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Dry As A Bone: Science Fiction As The Art Of The Possible

Thursday 2nd February, hard frost, dry as bone, everything crackles, my hair whips around the brush, hard ice on the pools but not a feather of frost.

Noticed this yesterday, on the bbc:



http://www.bbc.co.uk/news/science-environment-16811042

Here's me apologising to Stephen Cass a few months ago, having cooked up a story for the Technology Review SF Anthology, out of two New Scientist articles, a dream and a quote from T.S.Eliot, when I was supposed to be writing about tech that might actually be on the horizon. I needn't have worried, apparently.

For our next trick, The Day After Tomorrow. Nothing spectacular going on here, but it's cold, even in Brighton. The cats huddle in the house, all day. Ginger exploring the back of my desk drawers, hoping for a secret passage to Narnia. Then at four in the morning they want to go out, presumably convinced it will be warmer in the dark.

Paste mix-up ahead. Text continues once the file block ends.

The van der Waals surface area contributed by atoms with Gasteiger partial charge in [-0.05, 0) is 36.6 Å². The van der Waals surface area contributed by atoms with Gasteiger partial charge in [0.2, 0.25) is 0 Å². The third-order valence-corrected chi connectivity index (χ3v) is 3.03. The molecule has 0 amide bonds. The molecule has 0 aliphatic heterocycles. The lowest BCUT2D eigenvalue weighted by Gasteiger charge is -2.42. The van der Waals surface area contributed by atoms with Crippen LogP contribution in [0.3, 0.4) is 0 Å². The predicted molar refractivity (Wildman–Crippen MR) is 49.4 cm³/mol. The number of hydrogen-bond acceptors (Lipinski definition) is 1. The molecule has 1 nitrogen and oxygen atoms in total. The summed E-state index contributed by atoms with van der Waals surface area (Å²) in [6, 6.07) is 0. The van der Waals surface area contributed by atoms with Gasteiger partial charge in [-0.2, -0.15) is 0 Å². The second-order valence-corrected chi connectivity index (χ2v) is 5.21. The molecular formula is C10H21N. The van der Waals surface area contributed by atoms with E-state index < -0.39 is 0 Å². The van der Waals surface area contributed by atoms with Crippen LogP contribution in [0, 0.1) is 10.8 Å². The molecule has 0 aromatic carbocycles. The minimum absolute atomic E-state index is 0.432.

Absence of birdlife continues. A pair of bluetits and the robins, that makes three visitors, because I only ever see one robin. A blackbird in passing, occasionally. No sign of the local flock of goldfinches, nNo finches of any variety, no thrushes, I haven't seen the blackcaps for a long long time. There's going to be an answer to this puzzle, and what's the betting it won't be "not to worry!"

Keynote picture is bare beech branches at Nuthurst, December